A 2005 NIH-reviewed Canadian Family Physician study found in most population-based studies, erectile dysfunction (ED) is more common among obese men than among men of recommended weight. Some studies, like a 2012 Obesity study reviewed by NIH that include both genders generally report more sexual dysfunction problems among women, and most weight loss studies demonstrate improvement in sexual functioning concurrent with weight reduction despite varying study designs, weight loss methods, and follow-up periods. That’s the good news!
Whether you’re at risk of becoming obese, currently overweight, or at a considered unhealthy weight, you can take steps offered in our Treatments To Obesity, to prevent unhealthy weight gain and related health problems because the suggestions we’re offering, really do work.
Not surprisingly, the steps to prevent weight gain are the same as the steps to lose weight: daily exercise, a healthy diet, sufficient sleep, and a long-term commitment to watch what you eat and drink by establishing good habits.
It is not necessary to achieve an “ideal weight” to derive health benefits from not being obese. Instead, the goal should be to reach and hold to a “healthier weight.” The emphasis of treatment should be to commit to the process of lifelong healthy living, including eating more wisely, increasing physical activity, and sleeping properly.
Moderate Regular Exercise. You need to get 150 minimum (30 minutes a day five days a week), to 300 minutes of moderate-intensity physical activity a week to prevent weight gain. Moderately intense physical activities include fast walking and swimming. To get the full story on all the health benefits of a regular moderate exercise program, read this article, Benefits In Being In Nature.”
Regular endurance exercise is particularly effective in preventing metabolism slowdown and weight gain in not only the young women(21-35 years old), but also in older adult women (50-72), according to a 1997 Journal of Clinical Endocrinology Metabolism (NIH) study. Another 2018 Biomed Research International (NIH) study showed the importance of retaining muscle mass particularly as you age, and that means keeping a regular physical activity routine.
A 2009 Journal of Gerontology Louisiana Healthy Aging study reviewed by the NIH found that individuals age 50 to 74 burned only 24 fewer calories while those over 90 years of age, burned 54 fewer calories on average day. As you grow older you simply burn less calories. Another major benefit of maintaining physical activity as you age is preventing slowdown of metabolism, which were determined in an NIH-reviewed 2009 European Journal of Clinical Nutrition study that found both men and women who were less active, burned 115 fewer calories per each decade of aging. Point being, the older you are the more you need routine physical activity to keep the weight off.
Eat A Healthy Nutritious Diet.
But, first things first. Avoid or at least reduce consumption to only occasionally, of convenience or processed foods because numerous studies have shown they are detrimental to your health as follows: unhealthy processed or refined foods, or precooked foods, high-sugar, processed meats, or high-sodium foods, fried foods, or microwavable foods. or simple or refined carbohydrates to lower insulin levels.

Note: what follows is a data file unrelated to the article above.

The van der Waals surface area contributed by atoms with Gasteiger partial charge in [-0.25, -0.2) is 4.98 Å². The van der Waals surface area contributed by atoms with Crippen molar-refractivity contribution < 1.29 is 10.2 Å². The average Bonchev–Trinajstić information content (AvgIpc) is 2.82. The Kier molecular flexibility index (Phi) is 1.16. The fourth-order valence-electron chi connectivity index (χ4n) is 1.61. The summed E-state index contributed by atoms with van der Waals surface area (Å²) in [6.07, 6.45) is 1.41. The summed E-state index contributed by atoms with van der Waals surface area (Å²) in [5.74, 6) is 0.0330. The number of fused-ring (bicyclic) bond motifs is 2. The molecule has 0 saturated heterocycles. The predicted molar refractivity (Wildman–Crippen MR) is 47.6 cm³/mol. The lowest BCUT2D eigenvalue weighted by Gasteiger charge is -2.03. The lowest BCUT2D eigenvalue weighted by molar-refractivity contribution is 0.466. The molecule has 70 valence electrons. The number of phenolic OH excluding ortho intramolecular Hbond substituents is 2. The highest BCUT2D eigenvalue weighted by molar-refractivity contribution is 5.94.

This usually leads to automatic reduction in calorie intake and effortless weight loss, per 2 NIH studies: Study 1, per a 2007 Obesity (NIH) study; and study 2, per a 2010 American Journal of Clinical Medicine (NIH) study. One more example is a 2017 NIH “The Impact of Western Diet and Nutrients on the Microbiota and Immune Response at Mucosal Interfaces” study.
The NIH found the Westernized diet, defined as high dietary intake of saturated fats and sucrose and low intake of fiber, represent a growing health risk contributing to the increased occurrence of metabolic diseases, diabetes and obesity in countries adapting a westernized lifestyle.
Focus on low-calorie, low-fat, nutrient-dense, grass-fed or free-range animal protein foods, such as fresh, lean, organic, non-GMO, beef or bison or wild game, and dairy products, pork, lamb, and poultry such as chicken, turkey and duck, and eggs (cage-free); and cold-water fish and seafood. Not all proteins are the same and not all meats are the same!
The American public has been mislead for decades about red meat being unhealthy for you, which is totally untrue. When meat is lean, it actually lowers your total blood cholesterol and LDL cholesterol levels, which you already know is healthier, according to a 2005 Asian Pacific Journal of Clinical Nutrition (NIH) study.
Quoting the NIH study:
The kind of healthy lean protein meat we’re talking about is lean organic “grass-fed” and “free-range” meats, including dairy and eggs.
Yes, “grain-fed” or “conventional-fed” protein meats are high in saturated fat and unhealthy and should be avoided. For the complete story on good low-fat protein meats vs. bad high-fat protein meats, read “List For High Protein Foods”.
Furthermore, eating more lean protein-rich foods is good for a slowing metabolism by increasing it, preventing weight gain or obesity, determined a 2004 BMC Nutrition and Metabolism study. The human body burns more calories when consuming, digesting, and absorbing protein-rich foods boosting your metabolism by up to 80 to 100 calories a day, with 25 to 30 percent of what you eat is protein.